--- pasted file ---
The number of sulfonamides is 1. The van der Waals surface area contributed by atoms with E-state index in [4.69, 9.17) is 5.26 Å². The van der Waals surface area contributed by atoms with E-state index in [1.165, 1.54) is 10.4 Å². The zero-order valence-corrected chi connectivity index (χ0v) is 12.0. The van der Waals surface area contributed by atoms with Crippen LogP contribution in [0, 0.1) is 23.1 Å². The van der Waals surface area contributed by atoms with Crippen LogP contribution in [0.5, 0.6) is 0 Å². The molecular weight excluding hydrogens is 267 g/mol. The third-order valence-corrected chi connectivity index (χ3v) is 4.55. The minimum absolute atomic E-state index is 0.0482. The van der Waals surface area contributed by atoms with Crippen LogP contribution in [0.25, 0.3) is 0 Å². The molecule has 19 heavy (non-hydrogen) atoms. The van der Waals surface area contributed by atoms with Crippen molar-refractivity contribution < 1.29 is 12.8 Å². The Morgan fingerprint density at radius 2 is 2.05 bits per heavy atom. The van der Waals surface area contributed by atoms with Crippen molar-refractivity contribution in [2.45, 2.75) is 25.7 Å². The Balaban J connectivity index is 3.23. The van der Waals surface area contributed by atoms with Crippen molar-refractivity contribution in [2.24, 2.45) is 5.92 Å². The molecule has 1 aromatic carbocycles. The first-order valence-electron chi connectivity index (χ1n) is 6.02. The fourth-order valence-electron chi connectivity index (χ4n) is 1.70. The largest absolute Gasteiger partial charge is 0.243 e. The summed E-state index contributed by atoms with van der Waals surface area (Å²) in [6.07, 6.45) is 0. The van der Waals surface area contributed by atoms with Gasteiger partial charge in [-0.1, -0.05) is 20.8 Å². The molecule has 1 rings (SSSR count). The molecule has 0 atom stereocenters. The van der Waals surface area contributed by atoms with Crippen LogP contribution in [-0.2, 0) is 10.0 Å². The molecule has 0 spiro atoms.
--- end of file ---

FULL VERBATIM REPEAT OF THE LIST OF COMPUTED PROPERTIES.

The number of sulfonamides is 1. The van der Waals surface area contributed by atoms with E-state index in [4.69, 9.17) is 5.26 Å². The van der Waals surface area contributed by atoms with E-state index in [1.165, 1.54) is 10.4 Å². The zero-order valence-corrected chi connectivity index (χ0v) is 12.0. The van der Waals surface area contributed by atoms with Crippen LogP contribution in [0, 0.1) is 23.1 Å². The van der Waals surface area contributed by atoms with Crippen LogP contribution in [0.5, 0.6) is 0 Å². The molecular weight excluding hydrogens is 267 g/mol. The third-order valence-corrected chi connectivity index (χ3v) is 4.55. The minimum absolute atomic E-state index is 0.0482. The van der Waals surface area contributed by atoms with Crippen LogP contribution in [0.25, 0.3) is 0 Å². The molecule has 19 heavy (non-hydrogen) atoms. The van der Waals surface area contributed by atoms with Crippen molar-refractivity contribution < 1.29 is 12.8 Å². The Morgan fingerprint density at radius 2 is 2.05 bits per heavy atom. The van der Waals surface area contributed by atoms with Crippen molar-refractivity contribution in [2.45, 2.75) is 25.7 Å². The Balaban J connectivity index is 3.23. The van der Waals surface area contributed by atoms with Crippen molar-refractivity contribution in [2.24, 2.45) is 5.92 Å². The molecule has 1 aromatic carbocycles. The first-order valence-electron chi connectivity index (χ1n) is 6.02. The fourth-order valence-electron chi connectivity index (χ4n) is 1.70. The largest absolute Gasteiger partial charge is 0.243 e. The summed E-state index contributed by atoms with van der Waals surface area (Å²) in [6.07, 6.45) is 0. The van der Waals surface area contributed by atoms with Gasteiger partial charge in [-0.1, -0.05) is 20.8 Å². The molecule has 1 rings (SSSR count). The molecule has 0 atom stereocenters. The van der Waals surface area contributed by atoms with Crippen LogP contribution in [-0.2, 0) is 10.0 Å². The molecule has 0 spiro atoms.